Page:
And there is more. Universities are public authorities and, as such, it is illegal under the Human Rights Act 1998 for them to act in a way that is incompatible with the European Convention on Human Rights. This includes a right to freedom of expression that can only be restricted if the restriction is legal, for a proper purpose and if the restriction is necessary and proportionate to achieve that purpose. Restrictions on visiting speakers or on the expression of ideas by students or staff are only legal if they comply with these rules. The fact that a speaker may say something provocative or offensive does not mean that his or her rights can lawfully be interfered with. Provided that what is said does not incite, threaten or provoke violence or is otherwise contrary to the criminal law, it would be illegal for a university to prohibit or restrict it.

It is important to remember that the provisions of the Counter Terrorism and Security Act 2015 do not place any strict or absolute duties on universities. They require a university to do three things: to take reasonably practicable steps to secure freedom of speech for students, staff and visiting speakers; to take into account the need to prevent people from being drawn into terrorism; and to take into account the guidance issued by the business secretary. A university would need to consider how far people risk being drawn into terrorism or being upset about any issues (including gender and politics and international relations) by the views likely to be expressed. But if the speaker is going to stay within the law then the event must be allowed to proceed, even if there is no opposing speaker. Any restrictions or prohibitions on speech that does not break the criminal law are likely to be illegal.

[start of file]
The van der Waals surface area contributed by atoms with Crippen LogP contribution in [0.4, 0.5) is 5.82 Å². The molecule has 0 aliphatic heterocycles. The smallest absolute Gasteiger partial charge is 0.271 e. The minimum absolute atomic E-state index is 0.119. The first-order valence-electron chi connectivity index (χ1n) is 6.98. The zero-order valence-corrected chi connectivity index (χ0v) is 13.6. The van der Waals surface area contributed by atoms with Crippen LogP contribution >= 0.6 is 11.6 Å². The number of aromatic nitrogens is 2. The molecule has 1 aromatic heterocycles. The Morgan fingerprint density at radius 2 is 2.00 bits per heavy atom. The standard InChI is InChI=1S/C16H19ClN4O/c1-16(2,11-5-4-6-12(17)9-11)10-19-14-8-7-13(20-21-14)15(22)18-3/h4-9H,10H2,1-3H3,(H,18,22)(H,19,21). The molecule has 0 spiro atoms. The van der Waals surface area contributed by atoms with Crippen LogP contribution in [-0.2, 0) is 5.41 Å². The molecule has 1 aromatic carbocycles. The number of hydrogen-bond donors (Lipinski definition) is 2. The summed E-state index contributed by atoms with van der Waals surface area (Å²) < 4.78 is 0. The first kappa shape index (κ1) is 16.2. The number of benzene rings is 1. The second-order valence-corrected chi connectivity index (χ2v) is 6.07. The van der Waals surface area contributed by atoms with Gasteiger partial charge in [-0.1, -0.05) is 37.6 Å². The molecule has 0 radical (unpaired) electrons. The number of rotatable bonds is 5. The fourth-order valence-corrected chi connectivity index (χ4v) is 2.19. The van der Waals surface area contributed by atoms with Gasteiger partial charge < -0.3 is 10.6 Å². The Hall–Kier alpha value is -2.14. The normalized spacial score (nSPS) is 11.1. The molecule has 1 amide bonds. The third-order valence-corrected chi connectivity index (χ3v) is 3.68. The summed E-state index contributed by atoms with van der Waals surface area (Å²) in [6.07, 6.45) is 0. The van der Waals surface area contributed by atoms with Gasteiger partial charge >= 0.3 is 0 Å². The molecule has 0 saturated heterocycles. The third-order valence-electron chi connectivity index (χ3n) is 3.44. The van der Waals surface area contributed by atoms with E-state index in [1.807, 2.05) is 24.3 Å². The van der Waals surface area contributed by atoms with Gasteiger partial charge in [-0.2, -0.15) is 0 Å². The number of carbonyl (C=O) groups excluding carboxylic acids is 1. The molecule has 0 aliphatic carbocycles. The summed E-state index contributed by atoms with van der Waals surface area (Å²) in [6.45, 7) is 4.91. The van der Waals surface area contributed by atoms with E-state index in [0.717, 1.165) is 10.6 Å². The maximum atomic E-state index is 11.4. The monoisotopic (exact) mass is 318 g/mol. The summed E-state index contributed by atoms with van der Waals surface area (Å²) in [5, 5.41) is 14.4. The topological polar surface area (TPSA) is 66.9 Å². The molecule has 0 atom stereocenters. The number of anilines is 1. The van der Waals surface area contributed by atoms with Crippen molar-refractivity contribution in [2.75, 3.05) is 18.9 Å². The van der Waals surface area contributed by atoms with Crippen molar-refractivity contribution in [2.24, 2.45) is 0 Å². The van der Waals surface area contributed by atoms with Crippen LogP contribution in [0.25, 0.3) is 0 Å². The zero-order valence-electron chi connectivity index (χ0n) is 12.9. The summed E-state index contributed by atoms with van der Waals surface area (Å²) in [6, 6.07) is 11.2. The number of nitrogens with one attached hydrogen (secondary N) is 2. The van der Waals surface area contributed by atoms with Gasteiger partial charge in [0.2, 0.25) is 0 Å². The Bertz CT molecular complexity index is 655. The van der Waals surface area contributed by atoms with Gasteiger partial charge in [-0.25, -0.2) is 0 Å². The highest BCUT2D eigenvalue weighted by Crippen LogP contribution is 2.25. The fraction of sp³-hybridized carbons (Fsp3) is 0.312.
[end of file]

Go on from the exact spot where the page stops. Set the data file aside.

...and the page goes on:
The message is clear. Universities need carefully to monitor events, considering each one individually, and they must keep proper records. They should record the fact that they have considered the risks and explain why they have decided that a particular event should proceed. But they would be in breach of their duty to ensure freedom of speech and of duties under the 2015 act if they adopted rigid rules and applied them to every situation without specific consideration of individual circumstances. And they would be acting illegally if they refused a platform to speakers whose actions were unlikely to break the law.

In short, the guidance cannot set down any hard and fast rules. Other factors to be taken into account are existing “duty of care” criteria and the criminal law. Both are already well understood and implemented by universities and should be sufficient to safeguard university staff and students. Every university has a well-developed duty of care policy.